Update: Our latest work-in-progress around helmets:

What happens if your heart is open to everyone but you?

Open Heart Helmet visualizes realtime heart rate data on a bicycle helmet. We examine how it can facilitate social exertion experiences.



A new perspective on heart rate monitors

Heart rate monitors are often designed for use by individual sportspeople. Yet, social engagement in sports can be a strong motivator, especially for amateur enthusiasts. This research explores the design and use of heart rate monitors to support social exertion experiences.

Design & prototyping

The current prototypes contain straps that we designed specifically to fit an iPod Touch onto any helmet. This functional prototype worked great for our user sessions, where participants used their own helmets. The iPod Touch is wirelessly connected to a laptop that creates the visuals based on the data from the Zephyr heart rate sensor, which the user wears as a chest strap.

We are currently developing an interactive helmet which whole surface can light up and be used as a visualization of the wearer’s heart rate.


We equipped pairs of cyclists with displays on the back of their helmets and studied how they experienced the resulting unconventional access to heart rate data: our design made it more difficult for participants to access their own heart rate than it was to access their partner’s.


We found a number of key design dimensions for systems making heart rate available to others:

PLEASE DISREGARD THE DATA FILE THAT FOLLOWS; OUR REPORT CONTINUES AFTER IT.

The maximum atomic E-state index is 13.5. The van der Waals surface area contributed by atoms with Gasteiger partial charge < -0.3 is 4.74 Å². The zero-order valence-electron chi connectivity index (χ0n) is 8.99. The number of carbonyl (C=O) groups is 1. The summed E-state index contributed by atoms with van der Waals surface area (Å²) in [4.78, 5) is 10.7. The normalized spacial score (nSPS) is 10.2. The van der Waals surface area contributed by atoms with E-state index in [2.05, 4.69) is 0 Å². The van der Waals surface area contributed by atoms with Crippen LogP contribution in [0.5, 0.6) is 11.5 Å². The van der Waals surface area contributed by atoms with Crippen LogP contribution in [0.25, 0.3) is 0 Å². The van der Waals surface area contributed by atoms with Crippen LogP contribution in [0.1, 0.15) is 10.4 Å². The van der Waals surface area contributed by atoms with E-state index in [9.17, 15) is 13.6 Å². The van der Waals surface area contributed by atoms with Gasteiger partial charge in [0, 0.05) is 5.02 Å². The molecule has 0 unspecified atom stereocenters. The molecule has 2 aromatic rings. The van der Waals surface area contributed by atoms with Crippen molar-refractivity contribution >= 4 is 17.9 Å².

• Accessibility of heart rate data
  • Support for interpretation
  • Influences on heart rate, including wearer, observer and the environment

We have also identified four design strategies for designers who aim to
support social exertion experiences using heart rate data:

  • Limit direct access to one’s heart rate
  • Provide minimal interpretation of data
  • Provide heart rate targets and anchor points
  • Set challenges to support unconventional experiences


We hope that our contribution helps to promote the use of heart rate data in social exertion experiences, and further, may guide designers in considering technology support for social exertion experiences.


Thanks to the Zephyr for providing us with the BioHarness sensor sets on which our prototypes were built. Also many thanks to the people inside the lab for all the support during the development, study and writing, and those outside the lab who provided their valuable feedback, including Angelino Russo, Hugh Davies and Alexander Langman Hender.